American Eagle Outfitters is benefiting from consumers releasing their almost year’s worth of pent-up demand.
Shoppers are returning to the retailer — which counts American Eagle, Aerie, Offline by Aerie, Todd Snyder and Unsubscribed in its portfolio of brands — in increased numbers thanks to vaccine rollouts, stimulus checks, tax returns, warmer weather and relaxed COVID-19 restrictions. American Eagle Outfitters said Wednesday that it is now expecting current-quarter revenues to top $1 billion, a mid-teens increase, compared with 2019’s revenues, or the same period pre-pandemic.
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The company now expects operating income of about $120 million, compared with $48 million in 2019’s pre-pandemic first quarter, thanks to strength in the Aerie and Offline by Aerie brands, as well as American Eagle’s denim business.
“It’s not only the tailwinds [created by the pandemic], but we’ve got these brands that are in front of us that, I think, are well-positioned for growth,” Foyle said. “Strategic growth, really thinking about the bottom line.”
Chase Stokes starred in American Eagle’s spring 2021 campaign. Courtesy Photo
Jay Schottenstein, American Eagle Outfitters executive chairman and chief executive officer, added, “In light of the current environment, it’s truly gratifying to see customer optimism, strong demand across channels and loyal for our brands continue. I’m amazed by the incredible momentum of Aerie, which is consistently reaching new heights and exceeding our expectations. We are seeing great progress at American Eagle, with stronger merchandise, marketing and inventory management clearly demonstrating the power and true potential of our leading brand.
“Looking forward, I have never been more optimistic about our future than I am today,” he continued. “We remain disciplined and focused on delivering profit growth through our Real Power Real Growth value creation plan, with our sights set on achieving our 2023 financial targets and generating superior shareholder returns.”
American Eagle Outfitters previously laid out plans to hit $5.5 billion in total group revenues by 2023 ($2 billion at Aerie alone), $550 million in operating income and returning the American Eagle brand to profit growth over the next three years.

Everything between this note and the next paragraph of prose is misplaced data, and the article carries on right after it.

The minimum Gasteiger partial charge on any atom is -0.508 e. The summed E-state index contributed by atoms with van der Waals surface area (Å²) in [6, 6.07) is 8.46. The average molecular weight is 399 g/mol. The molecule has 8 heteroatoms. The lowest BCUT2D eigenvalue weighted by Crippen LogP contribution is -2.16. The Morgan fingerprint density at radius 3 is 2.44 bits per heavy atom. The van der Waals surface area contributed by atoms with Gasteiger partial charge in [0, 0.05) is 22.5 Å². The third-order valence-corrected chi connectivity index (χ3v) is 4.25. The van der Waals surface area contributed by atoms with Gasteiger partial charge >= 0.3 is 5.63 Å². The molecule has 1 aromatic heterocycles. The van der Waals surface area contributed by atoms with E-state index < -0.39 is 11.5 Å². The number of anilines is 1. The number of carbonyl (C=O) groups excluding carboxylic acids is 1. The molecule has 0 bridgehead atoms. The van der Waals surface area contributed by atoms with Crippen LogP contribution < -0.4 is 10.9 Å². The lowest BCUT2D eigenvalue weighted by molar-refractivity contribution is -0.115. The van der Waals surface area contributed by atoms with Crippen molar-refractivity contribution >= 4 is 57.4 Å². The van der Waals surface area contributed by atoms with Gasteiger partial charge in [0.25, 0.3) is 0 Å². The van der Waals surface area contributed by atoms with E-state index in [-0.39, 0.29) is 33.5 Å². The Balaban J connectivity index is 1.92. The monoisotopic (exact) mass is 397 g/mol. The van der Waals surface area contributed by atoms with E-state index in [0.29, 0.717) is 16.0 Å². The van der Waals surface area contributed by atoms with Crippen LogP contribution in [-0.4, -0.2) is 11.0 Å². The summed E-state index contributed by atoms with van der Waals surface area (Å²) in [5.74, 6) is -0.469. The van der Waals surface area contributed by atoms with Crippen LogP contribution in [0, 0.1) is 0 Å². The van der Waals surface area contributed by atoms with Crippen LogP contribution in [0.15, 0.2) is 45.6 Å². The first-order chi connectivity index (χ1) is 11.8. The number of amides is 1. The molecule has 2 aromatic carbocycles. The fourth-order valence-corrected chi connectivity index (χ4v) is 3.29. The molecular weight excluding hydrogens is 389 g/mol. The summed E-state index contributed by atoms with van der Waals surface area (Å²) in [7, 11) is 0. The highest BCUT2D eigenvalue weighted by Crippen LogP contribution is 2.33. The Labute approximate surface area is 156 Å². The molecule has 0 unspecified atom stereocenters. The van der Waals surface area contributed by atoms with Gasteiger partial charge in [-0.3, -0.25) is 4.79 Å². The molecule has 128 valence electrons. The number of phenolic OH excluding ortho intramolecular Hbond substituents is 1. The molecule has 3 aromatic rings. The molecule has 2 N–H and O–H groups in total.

It will also continue to lean into customers’ needs, meeting them where they like to shop, Foyle said. And with COVID-19 restrictions easing around the U.S., and many locations finally reopening, that’s increasingly been in person.
“We are still being cautious about how many people we allow in the store, because we’re still in the throes of COVID-19,” she said. “But customers are excited about what they’re seeing in the stores when they do go back. It’s about the magic in the store: the music, the product, the color, the excitement. We’ve been focused on entertaining the customer.”
That includes ping pong tables in Offline stores and an art gallery vibe, complete with art for sale, in the Westport, Conn., Unsubscribed store.
“We really treat each store like it’s its own community,” Foyle explained. “They plan their own events. They used COVID-19 as a time to learn — with less customers — in doing things differently.
“Not every store is created equally,” she added. “The project I’m taking on right now is to right-size our fleet and make sure we’re offering the right products for each market. We feel bullish about opening up in the right markets.”
In fact, the company plans to open roughly 50 new stand-alone Aerie stores this year, in addition to 25 or 30 Offline stores — a mix of stand-alone, side-by-sides and shops-in-shop — and possibly a third or fourth Unsubscribed location.
Meanwhile, Foyle said a mixture of styles are trending for spring, including comfortable work-from-home attire, activewear and “flirtier silhouettes.”
“It’s interesting for me now that I sit over both brands that I can really assort the business to the roots of each brand’s DNA and make sure we’re maximizing each brand’s particular strength in their business and what they do best,” Foyle said. “I’m really proud of the assortment. It continues to improve month over month and I think the customer is responding to it.”
Shares of American Eagle Outfitters, which closed up 1.35 percent to $32.98 a piece, are up more than 285 percent year-over-year. The company will report quarterly earnings on May 26.
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